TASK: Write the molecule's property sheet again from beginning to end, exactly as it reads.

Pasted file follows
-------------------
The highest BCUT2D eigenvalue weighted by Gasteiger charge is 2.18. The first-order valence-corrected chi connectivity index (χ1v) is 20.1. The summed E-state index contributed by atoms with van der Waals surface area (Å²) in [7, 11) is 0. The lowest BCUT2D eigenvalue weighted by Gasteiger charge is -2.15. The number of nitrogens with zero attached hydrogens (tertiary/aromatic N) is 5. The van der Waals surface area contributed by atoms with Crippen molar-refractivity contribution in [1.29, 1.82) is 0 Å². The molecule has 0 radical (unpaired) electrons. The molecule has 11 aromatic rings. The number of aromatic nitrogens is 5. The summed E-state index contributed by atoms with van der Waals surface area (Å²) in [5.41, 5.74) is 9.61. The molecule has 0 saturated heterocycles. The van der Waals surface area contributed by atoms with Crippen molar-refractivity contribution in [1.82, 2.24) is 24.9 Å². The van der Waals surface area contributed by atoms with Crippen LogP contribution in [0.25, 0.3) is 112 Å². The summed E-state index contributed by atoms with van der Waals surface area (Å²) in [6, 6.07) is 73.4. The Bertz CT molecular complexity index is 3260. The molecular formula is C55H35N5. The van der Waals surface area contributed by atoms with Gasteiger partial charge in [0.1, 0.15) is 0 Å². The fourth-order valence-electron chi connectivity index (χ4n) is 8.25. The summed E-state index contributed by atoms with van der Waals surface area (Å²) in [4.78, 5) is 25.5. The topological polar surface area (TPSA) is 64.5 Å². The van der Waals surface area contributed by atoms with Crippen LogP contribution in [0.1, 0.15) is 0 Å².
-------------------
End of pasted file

The highest BCUT2D eigenvalue weighted by Gasteiger charge is 2.18. The first-order valence-corrected chi connectivity index (χ1v) is 20.1. The summed E-state index contributed by atoms with van der Waals surface area (Å²) in [7, 11) is 0. The lowest BCUT2D eigenvalue weighted by Gasteiger charge is -2.15. The number of nitrogens with zero attached hydrogens (tertiary/aromatic N) is 5. The van der Waals surface area contributed by atoms with Crippen molar-refractivity contribution in [1.29, 1.82) is 0 Å². The molecule has 0 radical (unpaired) electrons. The molecule has 11 aromatic rings. The number of aromatic nitrogens is 5. The summed E-state index contributed by atoms with van der Waals surface area (Å²) in [5.41, 5.74) is 9.61. The molecule has 0 saturated heterocycles. The van der Waals surface area contributed by atoms with Crippen molar-refractivity contribution in [1.82, 2.24) is 24.9 Å². The van der Waals surface area contributed by atoms with Crippen LogP contribution in [0.25, 0.3) is 112 Å². The summed E-state index contributed by atoms with van der Waals surface area (Å²) in [6, 6.07) is 73.4. The Bertz CT molecular complexity index is 3260. The molecular formula is C55H35N5. The van der Waals surface area contributed by atoms with Gasteiger partial charge in [0.1, 0.15) is 0 Å². The fourth-order valence-electron chi connectivity index (χ4n) is 8.25. The summed E-state index contributed by atoms with van der Waals surface area (Å²) in [4.78, 5) is 25.5. The topological polar surface area (TPSA) is 64.5 Å². The van der Waals surface area contributed by atoms with Crippen LogP contribution in [0.1, 0.15) is 0 Å².